It's not worth having future FCQs filtered for abusive comments; the entire teaching experience can qualify as a unique trial-by-fire, sink-or-swim experience that won't be repeated, so it doesn't necessarily follow that comments for any other class would be as outrageous. I don't even have any reaction to wondering what this student would think at learning that I will be the Lead GTA for the entire department next year. Having worked myself through the intriguing puzzle of handwriting (this person does all r's capitalized, this person all r's and n' one else seems to use a three-line I for the personal pronoun but a one-line I for everything else), it just doesn't seem to matter.

Thursday, April 3, 2008

Searching Science

I can't quite imagine what it would have been like to conduct a literature search before the age of the Internet. It must have been a combination of browsing through hundreds of Tables of Contents and "treeing" through the references (they cite this paper, so I should look that one up too). Many hours would have been spent in the library stacks.

If I need to conduct a literature search, I first decide on which of many databases I will use. Google has its own Scholar function for searching through academic resources, which will pull up long lists of references on relatively obscure topics, complete with "Find It At *U" links for the vast majority of results (when I'm on campus, of course) so I can download the .pdf file.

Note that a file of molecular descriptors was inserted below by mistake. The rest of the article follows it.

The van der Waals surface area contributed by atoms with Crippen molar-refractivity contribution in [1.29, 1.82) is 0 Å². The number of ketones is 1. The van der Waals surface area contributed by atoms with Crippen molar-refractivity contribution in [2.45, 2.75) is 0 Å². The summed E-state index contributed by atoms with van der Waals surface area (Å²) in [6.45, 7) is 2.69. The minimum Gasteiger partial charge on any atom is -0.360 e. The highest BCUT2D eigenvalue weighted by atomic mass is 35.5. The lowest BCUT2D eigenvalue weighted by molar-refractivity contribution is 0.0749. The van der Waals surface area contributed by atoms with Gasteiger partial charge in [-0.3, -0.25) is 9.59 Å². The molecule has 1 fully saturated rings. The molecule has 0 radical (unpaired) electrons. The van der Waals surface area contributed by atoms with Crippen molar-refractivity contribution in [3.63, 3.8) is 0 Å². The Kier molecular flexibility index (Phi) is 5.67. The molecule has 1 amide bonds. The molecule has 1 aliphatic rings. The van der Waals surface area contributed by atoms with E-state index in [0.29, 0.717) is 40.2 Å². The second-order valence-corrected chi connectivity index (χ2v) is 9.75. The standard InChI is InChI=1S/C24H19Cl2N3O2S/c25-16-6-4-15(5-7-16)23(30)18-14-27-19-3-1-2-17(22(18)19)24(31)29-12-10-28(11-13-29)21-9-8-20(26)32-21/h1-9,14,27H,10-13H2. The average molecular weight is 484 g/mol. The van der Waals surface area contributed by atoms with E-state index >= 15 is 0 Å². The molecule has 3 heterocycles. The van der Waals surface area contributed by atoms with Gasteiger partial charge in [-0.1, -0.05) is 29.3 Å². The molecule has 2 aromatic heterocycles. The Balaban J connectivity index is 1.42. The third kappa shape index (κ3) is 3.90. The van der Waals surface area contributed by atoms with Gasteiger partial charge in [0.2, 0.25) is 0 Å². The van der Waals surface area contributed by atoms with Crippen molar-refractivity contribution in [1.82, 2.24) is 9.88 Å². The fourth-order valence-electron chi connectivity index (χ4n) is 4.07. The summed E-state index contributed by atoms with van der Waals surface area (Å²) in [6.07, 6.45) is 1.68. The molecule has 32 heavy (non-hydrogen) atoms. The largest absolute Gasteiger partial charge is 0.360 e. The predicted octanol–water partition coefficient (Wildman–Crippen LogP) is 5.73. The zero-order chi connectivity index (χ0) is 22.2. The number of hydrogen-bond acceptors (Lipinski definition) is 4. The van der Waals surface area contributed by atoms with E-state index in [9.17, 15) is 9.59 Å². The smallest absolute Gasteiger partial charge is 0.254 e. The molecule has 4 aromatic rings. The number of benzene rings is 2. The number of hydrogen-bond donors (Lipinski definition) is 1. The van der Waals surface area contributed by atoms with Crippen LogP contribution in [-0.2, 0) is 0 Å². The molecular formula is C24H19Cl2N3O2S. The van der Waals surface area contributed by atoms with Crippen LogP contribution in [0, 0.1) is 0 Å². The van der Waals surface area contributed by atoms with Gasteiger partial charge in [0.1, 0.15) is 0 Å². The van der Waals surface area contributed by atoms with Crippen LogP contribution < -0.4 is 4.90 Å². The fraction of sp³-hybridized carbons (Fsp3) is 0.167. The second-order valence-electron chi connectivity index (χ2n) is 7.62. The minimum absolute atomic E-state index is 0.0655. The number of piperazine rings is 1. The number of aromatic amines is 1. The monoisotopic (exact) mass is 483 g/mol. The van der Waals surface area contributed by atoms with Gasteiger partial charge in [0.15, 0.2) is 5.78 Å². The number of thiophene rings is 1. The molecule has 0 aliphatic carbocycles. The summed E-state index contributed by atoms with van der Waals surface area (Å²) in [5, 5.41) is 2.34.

Only once has the Internet failed me - that I'm aware of. It was a matter of more old-fashioned searching. A paper I found online cited a very relevant study, which I wanted to read for myself. It was from 1988, in a relatively obscure journal. This isn't necessarily a problem; I have a .pdf of an aritcle published in 1985, and 1989. But this article does not appear to exist on the Internet - the abstract is all over the place, of course, but the article itself has eluded me.

So it's off to the library for me. For just one of the 93 articles I have listed in my comps references, the article has been protected and *U has a print-only subscription. So I have to find the Science Stacks, and use the call number to find a specific shelf and a specific volume. I'll actually have to photocopy the article (or, heck, scan it and create my own .pdf). And while I'm there, I might spend a moment's silent contemplation in awe of how hard finding articles once was.

Tuesday, April 1, 2008

Motivated by Nostalgia

The graduate school application process of my lab coordinator and assorted prospective students recently prompted me to examine old emails from my own applications. The intent was simply to get a time frame for when I heard final rejection or acceptance to various schools. The effect was rather different.

I had remembered spending something close to a month agonizing over the decision between two specific schools, the Excel file of pros and cons, the emails requesting more information about programs and research possibilities, the careful phrasing of both the positive and negative emails to convey my decision. I hadn't remember just how heavily I had been courted to those schools and one other.